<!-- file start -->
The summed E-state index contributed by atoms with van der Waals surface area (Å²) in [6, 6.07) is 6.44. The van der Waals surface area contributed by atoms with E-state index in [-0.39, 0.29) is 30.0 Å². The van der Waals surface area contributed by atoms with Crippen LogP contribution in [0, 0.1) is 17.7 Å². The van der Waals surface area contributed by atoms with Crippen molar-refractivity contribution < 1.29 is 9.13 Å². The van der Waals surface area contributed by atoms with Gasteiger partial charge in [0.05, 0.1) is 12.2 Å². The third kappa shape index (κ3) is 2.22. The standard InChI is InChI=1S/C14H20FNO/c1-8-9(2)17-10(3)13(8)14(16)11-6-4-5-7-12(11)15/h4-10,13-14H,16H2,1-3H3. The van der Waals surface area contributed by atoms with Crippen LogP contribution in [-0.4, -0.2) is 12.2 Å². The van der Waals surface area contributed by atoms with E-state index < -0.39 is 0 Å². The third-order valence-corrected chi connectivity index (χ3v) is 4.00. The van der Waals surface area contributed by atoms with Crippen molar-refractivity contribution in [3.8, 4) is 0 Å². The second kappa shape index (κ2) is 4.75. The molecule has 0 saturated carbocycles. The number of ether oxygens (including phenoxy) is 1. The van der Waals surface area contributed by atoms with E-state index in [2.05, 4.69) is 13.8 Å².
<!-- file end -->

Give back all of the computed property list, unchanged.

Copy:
The summed E-state index contributed by atoms with van der Waals surface area (Å²) in [6, 6.07) is 6.44. The van der Waals surface area contributed by atoms with E-state index in [-0.39, 0.29) is 30.0 Å². The van der Waals surface area contributed by atoms with Crippen LogP contribution in [0, 0.1) is 17.7 Å². The van der Waals surface area contributed by atoms with Crippen molar-refractivity contribution < 1.29 is 9.13 Å². The van der Waals surface area contributed by atoms with Gasteiger partial charge in [0.05, 0.1) is 12.2 Å². The third kappa shape index (κ3) is 2.22. The standard InChI is InChI=1S/C14H20FNO/c1-8-9(2)17-10(3)13(8)14(16)11-6-4-5-7-12(11)15/h4-10,13-14H,16H2,1-3H3. The van der Waals surface area contributed by atoms with Crippen LogP contribution in [-0.4, -0.2) is 12.2 Å². The van der Waals surface area contributed by atoms with E-state index < -0.39 is 0 Å². The third-order valence-corrected chi connectivity index (χ3v) is 4.00. The van der Waals surface area contributed by atoms with Crippen molar-refractivity contribution in [3.8, 4) is 0 Å². The second kappa shape index (κ2) is 4.75. The molecule has 0 saturated carbocycles. The number of ether oxygens (including phenoxy) is 1. The van der Waals surface area contributed by atoms with E-state index in [2.05, 4.69) is 13.8 Å².